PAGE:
U.S. High-Risk Communities ‘Cannot Afford To Ignore’ Rapid HIV Tests, New York Times Editorial Says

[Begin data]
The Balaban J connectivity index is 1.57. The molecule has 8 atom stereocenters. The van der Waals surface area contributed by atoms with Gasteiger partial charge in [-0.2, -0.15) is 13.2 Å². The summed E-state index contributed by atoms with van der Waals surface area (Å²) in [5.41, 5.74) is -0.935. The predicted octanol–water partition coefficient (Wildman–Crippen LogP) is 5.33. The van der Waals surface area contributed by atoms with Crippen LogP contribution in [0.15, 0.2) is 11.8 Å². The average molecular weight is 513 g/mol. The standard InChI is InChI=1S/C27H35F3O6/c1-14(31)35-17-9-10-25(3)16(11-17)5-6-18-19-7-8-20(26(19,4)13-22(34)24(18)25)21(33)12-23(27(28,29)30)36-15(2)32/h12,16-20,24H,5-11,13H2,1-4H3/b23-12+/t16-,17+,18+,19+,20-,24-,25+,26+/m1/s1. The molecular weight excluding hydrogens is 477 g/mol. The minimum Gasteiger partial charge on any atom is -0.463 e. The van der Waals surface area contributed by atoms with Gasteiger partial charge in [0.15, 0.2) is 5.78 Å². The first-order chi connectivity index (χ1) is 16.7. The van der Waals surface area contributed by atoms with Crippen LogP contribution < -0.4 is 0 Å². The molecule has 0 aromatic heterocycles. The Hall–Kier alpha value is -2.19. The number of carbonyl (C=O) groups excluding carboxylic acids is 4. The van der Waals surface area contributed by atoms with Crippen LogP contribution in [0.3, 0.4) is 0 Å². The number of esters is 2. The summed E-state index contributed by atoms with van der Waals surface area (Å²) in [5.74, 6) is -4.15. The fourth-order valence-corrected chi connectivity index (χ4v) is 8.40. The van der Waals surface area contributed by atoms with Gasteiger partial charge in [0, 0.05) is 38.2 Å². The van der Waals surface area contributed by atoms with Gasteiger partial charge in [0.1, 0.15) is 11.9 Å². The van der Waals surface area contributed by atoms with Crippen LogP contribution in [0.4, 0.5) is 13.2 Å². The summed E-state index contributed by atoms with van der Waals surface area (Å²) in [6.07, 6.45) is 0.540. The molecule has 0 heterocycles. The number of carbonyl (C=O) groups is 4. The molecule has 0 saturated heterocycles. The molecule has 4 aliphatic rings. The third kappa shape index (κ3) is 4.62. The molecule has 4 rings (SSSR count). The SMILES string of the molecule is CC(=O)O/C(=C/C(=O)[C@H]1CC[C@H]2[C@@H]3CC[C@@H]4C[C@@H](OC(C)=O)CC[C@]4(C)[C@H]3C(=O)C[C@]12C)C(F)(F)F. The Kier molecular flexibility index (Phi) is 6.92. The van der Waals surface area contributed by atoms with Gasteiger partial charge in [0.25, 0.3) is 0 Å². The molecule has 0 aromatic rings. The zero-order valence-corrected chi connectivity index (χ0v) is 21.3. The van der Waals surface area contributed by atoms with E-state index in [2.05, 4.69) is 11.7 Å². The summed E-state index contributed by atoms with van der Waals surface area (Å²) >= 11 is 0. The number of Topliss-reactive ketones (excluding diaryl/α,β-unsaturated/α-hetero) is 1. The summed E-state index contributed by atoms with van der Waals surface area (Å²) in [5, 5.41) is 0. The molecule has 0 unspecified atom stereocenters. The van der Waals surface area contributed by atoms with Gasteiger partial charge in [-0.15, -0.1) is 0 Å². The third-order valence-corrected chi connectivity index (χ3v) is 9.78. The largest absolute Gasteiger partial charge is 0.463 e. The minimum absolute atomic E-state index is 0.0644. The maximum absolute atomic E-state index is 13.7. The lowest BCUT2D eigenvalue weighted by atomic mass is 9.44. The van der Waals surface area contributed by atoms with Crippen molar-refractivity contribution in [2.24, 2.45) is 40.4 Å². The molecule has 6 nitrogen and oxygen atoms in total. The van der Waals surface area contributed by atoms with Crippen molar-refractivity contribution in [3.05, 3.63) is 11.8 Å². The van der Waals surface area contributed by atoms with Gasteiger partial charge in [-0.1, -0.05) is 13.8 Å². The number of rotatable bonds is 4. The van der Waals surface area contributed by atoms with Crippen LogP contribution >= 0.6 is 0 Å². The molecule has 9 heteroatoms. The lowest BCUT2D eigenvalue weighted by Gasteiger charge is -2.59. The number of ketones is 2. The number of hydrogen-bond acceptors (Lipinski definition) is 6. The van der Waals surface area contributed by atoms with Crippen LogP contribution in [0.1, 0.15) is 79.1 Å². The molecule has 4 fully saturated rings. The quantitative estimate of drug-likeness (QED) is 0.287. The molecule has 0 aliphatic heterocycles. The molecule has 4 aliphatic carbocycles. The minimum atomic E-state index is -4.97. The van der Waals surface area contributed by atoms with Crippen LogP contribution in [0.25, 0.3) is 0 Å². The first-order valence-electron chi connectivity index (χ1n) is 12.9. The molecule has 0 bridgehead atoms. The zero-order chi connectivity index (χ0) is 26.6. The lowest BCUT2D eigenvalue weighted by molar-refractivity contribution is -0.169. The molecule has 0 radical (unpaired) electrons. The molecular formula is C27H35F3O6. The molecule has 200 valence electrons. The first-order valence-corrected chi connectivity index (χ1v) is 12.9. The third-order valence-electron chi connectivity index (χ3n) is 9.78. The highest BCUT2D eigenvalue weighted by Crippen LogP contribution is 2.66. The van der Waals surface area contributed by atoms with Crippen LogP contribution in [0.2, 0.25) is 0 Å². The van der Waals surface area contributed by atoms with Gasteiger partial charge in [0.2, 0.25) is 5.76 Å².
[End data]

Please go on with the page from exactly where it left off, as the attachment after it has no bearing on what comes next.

Although public health workers in the United States have "significantly slowed" the spread of HIV through the expansion of testing and treatment programs aimed at high-risk groups, such efforts "have a way to go in the inner cities," where prevalence rates for low-income, minority women "continue to soar," a New York Times editorial says. In such communities, HIV prevalence rates are increasing in part because many male injection drug users who are HIV-positive but unaware of their status continue to share needles. This is the population CDC had "in mind" when it issued its new HIV/AIDS prevention strategy in 2003, according to the Times (New York Times, 12/30/04). CDC in April 2003 unveiled new HIV/AIDS prevention guidelines aimed at making HIV testing a routine part of care in doctors' offices and clinics, instead of waiting for patients to specifically request HIV testing. The guidelines urged local health authorities to "make widespread use" of OraSure Technologies' OraQuick HIV test, which was approved by FDA in November 2002 and offers results that are 99.6% accurate within 20 minutes. President Bush in February 2003 announced that HHS had approved expanded availability for the test to more than 100,000 doctors' offices and public health clinics across the country (Kaiser Daily HIV/AIDS Report, 4/17/03). Although the "relatively inexpensive" rapid HIV tests "offer many advantages" -- including easier administration in community centers, homeless shelters and prisons -- many "high-risk communities are not paying heed," the editorial says. "With the rapid tests, HIV-positive people can get into treatment programs quickly and learn how to avoid infecting others," according to the Times. The United States "cannot afford to ignore this effective and inexpensive tool -- a rare thing in the fight against AIDS," the editorial says, concluding, "The CDC's advice should be followed, and the rapid tests deployed as widely as possible" (New York Times, 12/30/04).This is part of the KHN Morning Briefing, a summary of health policy coverage from major news organizations. Sign up for an email subscription.